We previewed last week to readers that port congestion wasn't just observed across US West Coast ports, such as Los Angeles/Long Beach, but also severe congestion was developing in southern China. At the time, we called it a "perfect storm" ahead of the peak shipping season.
Now the world's largest container line, Maersk, calls the port congestion at Yantian International Container Terminal, a deepwater port in Shenzhen, Guangdong, in southern China, a much more significant disruption to its operations than the shutdown of the Suez Canal in March.
Ditlev Blicher, Maersk Asia Pacific Managing Director, was quoted by Seatrade Maritime, who said Yantian port is operating at a 40% capacity, and "We're expecting that to continue for the next month with significant delays for vessels to be able to berth."
A recent surge in COVID-19 infections in the port area and prevention and restriction measures put in place by local authorities is the primary reason for the lack of capacity at the port.
AP Moller-Maersk's CEO of Ocean & Logistics, Vincent Clerc, stated:
"I would say this for us is a much bigger disruption than the Ever Given getting stuck in the Suez Canal for some days because of the duration and the importance of Yantian as a gateway."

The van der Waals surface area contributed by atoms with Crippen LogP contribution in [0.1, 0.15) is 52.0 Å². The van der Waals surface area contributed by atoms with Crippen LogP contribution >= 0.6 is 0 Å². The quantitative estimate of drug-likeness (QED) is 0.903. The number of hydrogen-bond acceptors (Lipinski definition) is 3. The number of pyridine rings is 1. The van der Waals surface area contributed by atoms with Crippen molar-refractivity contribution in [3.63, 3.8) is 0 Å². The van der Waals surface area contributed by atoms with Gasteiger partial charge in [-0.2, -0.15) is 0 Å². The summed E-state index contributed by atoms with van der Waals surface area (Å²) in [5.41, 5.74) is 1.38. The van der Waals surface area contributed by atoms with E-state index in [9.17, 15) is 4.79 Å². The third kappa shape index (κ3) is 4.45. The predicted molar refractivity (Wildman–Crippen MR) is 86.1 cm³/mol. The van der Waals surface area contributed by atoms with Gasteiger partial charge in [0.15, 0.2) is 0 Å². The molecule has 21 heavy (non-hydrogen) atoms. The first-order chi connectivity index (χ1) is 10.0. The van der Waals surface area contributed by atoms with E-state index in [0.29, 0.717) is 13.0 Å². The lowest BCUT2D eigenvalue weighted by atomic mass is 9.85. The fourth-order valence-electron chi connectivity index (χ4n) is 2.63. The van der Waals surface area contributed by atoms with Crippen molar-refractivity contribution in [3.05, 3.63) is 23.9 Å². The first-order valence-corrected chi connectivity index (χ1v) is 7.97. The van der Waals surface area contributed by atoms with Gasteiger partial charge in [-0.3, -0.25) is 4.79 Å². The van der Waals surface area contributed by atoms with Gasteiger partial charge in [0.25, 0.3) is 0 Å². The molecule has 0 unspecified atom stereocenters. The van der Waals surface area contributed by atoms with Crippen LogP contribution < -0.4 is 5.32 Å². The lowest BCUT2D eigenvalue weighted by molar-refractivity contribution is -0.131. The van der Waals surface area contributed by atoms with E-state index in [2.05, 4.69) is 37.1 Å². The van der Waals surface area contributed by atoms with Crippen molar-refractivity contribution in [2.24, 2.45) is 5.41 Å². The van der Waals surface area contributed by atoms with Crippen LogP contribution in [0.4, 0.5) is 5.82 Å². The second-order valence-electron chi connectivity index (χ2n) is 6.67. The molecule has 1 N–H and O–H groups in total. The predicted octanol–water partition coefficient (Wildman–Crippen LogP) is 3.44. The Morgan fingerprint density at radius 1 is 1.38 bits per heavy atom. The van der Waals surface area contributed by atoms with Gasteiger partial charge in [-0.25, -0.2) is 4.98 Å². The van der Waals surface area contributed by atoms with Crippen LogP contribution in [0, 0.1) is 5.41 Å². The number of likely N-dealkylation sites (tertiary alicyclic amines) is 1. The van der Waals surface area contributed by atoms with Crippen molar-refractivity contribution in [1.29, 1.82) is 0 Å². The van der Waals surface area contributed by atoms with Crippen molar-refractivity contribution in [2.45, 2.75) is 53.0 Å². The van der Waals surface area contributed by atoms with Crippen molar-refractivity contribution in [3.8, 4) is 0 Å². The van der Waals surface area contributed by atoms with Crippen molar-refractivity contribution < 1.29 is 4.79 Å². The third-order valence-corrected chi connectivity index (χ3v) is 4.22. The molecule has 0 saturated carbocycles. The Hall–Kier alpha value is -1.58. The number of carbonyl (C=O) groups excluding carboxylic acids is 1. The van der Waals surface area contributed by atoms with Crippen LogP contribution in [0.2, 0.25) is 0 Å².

Before the outbreak, the average shipping times at Yantian averaged a waiting time of 0.5 days. Now it's 16 days.
"Right now, we have vessel delays of up to 16 days outside Yantian which is of course going to cause significant ripple effect across the network from a reliability perspective," Clerc explained.
This has caused a massive traffic jam of container ships in the region, resulting in an unprecedented supply chain impact and another shipping crisis as delays mount, threatening to drive up costs again.
South China Container Port Congestion
Brian Glick, founder and CEO at supply chain integration platform Chain.io, told CNBC that the latest congestion in Yantian is "absolutely massive" and will have an "unprecedented supply chain impact."
Already, shipping delays in major Chinese ports drive shipping costs higher as waiting times at berth jumped.
Global Container Prices
Guangdong accounts for about a quarter of China's total exports. It's home to Shenzhen port and Guangzhou port, some of the largest in the world.
Combined with the congestion challenges on the US West Coast, the latest round of congestion in southern China is a significant warning for US businesses and consumers that another round of delays, shortages, and soaring shipping costs is ahead.